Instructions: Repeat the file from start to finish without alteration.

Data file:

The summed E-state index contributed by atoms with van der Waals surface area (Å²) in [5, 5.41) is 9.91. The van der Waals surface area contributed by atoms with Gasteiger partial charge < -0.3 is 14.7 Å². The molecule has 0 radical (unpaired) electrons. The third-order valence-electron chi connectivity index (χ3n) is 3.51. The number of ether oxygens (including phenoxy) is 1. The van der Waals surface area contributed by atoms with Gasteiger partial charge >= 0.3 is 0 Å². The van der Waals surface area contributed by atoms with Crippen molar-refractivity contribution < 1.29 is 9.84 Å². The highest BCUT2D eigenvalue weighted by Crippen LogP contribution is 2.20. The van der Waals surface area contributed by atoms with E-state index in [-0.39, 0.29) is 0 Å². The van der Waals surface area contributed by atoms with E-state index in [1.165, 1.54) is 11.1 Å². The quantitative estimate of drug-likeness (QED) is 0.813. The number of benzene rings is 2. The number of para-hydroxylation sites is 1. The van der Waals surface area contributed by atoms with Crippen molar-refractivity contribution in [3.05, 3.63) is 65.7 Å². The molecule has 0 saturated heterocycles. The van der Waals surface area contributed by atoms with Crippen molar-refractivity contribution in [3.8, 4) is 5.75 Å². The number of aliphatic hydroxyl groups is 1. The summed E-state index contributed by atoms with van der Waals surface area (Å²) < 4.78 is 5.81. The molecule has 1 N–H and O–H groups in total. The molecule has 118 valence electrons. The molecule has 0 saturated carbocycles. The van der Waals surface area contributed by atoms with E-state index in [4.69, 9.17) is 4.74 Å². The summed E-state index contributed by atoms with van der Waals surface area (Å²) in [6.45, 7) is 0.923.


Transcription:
The summed E-state index contributed by atoms with van der Waals surface area (Å²) in [5, 5.41) is 9.91. The van der Waals surface area contributed by atoms with Gasteiger partial charge < -0.3 is 14.7 Å². The molecule has 0 radical (unpaired) electrons. The third-order valence-electron chi connectivity index (χ3n) is 3.51. The number of ether oxygens (including phenoxy) is 1. The van der Waals surface area contributed by atoms with Gasteiger partial charge >= 0.3 is 0 Å². The van der Waals surface area contributed by atoms with Crippen molar-refractivity contribution < 1.29 is 9.84 Å². The highest BCUT2D eigenvalue weighted by Crippen LogP contribution is 2.20. The van der Waals surface area contributed by atoms with E-state index in [-0.39, 0.29) is 0 Å². The van der Waals surface area contributed by atoms with E-state index in [1.165, 1.54) is 11.1 Å². The quantitative estimate of drug-likeness (QED) is 0.813. The number of benzene rings is 2. The number of para-hydroxylation sites is 1. The van der Waals surface area contributed by atoms with Crippen molar-refractivity contribution in [3.05, 3.63) is 65.7 Å². The molecule has 0 saturated heterocycles. The van der Waals surface area contributed by atoms with Crippen molar-refractivity contribution in [3.8, 4) is 5.75 Å². The number of aliphatic hydroxyl groups is 1. The summed E-state index contributed by atoms with van der Waals surface area (Å²) < 4.78 is 5.81. The molecule has 1 N–H and O–H groups in total. The molecule has 118 valence electrons. The molecule has 0 saturated carbocycles. The van der Waals surface area contributed by atoms with E-state index in [4.69, 9.17) is 4.74 Å². The summed E-state index contributed by atoms with van der Waals surface area (Å²) in [6.45, 7) is 0.923.